I am sorry to have been so long in sending you cultures of the penicillium which did not produce much yellow colour. When I got back from visiting you, I planted out a large number of my old cultures in broth, and I have selected from these a number which, while producing a good yield of penicillin, did not appreciably colour the broth yellow. I am sending these on to you, and I hope you will find them useful.

I have been comparing the solid penicillin which I got from you with the sulphonamides and it seems to be, weight for weight, a great deal more potent than the most powerful of those on the ordinary septic microbes.

It only remains for your chemical colleagues to purify the active principle, and then synthesize it, and the sulphonamides will be completely beaten.

Yours sincerely

alexander fleming

Dr E. W. Todd to Fleming, August 23rd, 1940

London County Council, Public Health Dept, Belmont Laboratories, Stanley Road, Sutton, Surrey

My Dear Flem,

I was delighted to read in the Lancet this morning about penicillin. When can we start production? I am laboriously making gas-gangrene anti-toxin> and penicillin sounds much simpler.

I can claim to have been in the same room when you made the great discovery. Do you think that there is any chance that I might get a knighthood on that claim when you are raised to the Peerage?

Are you producing penicillin for therapeutic use?

Congratulations,

Yours ever

e. W. t.

The time had now come to try penicillin on human patients, but that would need great quantities of penicillin in as pure a state as possible. The substance to be dealt with was a madly temperamental mould and it was essential to move quickly. Heatley gave himself to the problem of extracting the product; Chain and Abraham concentrated on its purification. To describe here all their difficulties and disappointments would involve too many technical explanations. But it can and should be said that they showed admirable qualities of ingenuity and tenacity. The group met every day at tea-time, recorded their failures, deplored them, but never showed discouragement. The stake was well worth the trouble taken.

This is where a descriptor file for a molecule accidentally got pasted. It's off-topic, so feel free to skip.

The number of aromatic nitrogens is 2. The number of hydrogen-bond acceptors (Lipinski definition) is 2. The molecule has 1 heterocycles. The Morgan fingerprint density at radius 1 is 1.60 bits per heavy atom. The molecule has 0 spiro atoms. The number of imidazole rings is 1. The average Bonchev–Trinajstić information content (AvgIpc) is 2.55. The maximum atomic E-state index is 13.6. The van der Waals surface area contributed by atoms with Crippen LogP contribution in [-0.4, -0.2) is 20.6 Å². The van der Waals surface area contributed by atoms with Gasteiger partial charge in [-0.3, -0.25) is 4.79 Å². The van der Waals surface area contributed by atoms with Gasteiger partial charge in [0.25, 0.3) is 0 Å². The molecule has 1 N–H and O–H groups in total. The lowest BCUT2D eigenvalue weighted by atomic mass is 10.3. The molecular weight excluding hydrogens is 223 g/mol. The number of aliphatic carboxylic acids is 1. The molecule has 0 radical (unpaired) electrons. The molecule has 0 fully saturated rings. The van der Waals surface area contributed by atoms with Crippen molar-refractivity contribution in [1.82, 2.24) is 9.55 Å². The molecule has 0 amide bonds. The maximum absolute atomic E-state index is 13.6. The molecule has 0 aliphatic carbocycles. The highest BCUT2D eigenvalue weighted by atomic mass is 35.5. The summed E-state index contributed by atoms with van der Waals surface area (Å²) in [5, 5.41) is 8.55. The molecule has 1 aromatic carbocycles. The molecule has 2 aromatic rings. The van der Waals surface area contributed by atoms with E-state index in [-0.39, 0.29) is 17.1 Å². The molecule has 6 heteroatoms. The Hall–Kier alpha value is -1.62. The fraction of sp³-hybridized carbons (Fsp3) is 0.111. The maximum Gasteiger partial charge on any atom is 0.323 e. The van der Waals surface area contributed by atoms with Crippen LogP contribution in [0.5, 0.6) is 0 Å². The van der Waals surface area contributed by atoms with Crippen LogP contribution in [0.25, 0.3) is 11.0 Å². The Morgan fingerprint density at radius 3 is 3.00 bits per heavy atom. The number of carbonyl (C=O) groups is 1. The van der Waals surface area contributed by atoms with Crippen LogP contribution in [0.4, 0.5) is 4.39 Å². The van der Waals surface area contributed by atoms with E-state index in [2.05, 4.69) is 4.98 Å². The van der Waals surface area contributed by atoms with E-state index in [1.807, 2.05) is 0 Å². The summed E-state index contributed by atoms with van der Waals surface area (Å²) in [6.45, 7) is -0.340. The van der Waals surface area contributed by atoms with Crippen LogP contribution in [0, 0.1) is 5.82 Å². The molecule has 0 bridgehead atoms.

After innumerable washings, manipulations and filterings, they at last obtained a yellow powder which was a salt of barium containing about five hundred units of penicillin per milligram.2At first, the percentage of penicillin, for the same weight, had been half a unit. This was an excellent result. Next, the yellow pigment had to be precipitated. The final stage of the operation, the evaporation of the water in order to obtain a dry powder, still presented difficulties. The normal method of turning water into steam is to make it boil: but heat destroys penicillin. They had to have recourse to the other method, which consists of reducing the pressure above the water and so lowering the boiling-point. The use of a vacuum pump made it possible to evaporate the water at a very low temperature. The precious yellow powder remained at the bottom of the jar. It felt to the touch like cornflour. This penicillin was still only half pure. Nevertheless, when Florey made his bacteriological tests, he found that a thirty-millionth solution of this powder was enough to inhibit the development of the staphylococci.

The most convincing case would have been one of septicaemia. But this presented certain difficulties. On the one hand, the quantity of penicillin available did not permit the injection of a massive dose; on the other, the rapid excretion of the product would mean that it would remain in the body for an insufficient length of time. It was very quickly eliminated by the kidneys. No doubt it would be found in the urine and could be extracted and used again. But these operations would be lengthy, and the patient would have plenty of time in which to die. Giving the product by the mouth would be ineffective, because the gastric juices would destroy the penicillin as soon as it reached the stomach. What appeared to be desirable was the maintenance in the blood stream, by successive injections, of a quantity of the substance sufficient to allow the natural defence mechanisms of the body to destroy the microbes which, thanks to the penicillin, would have become far less numerous. The best method, therefore, would be frequent injections, or perhaps, even, intravenous drip.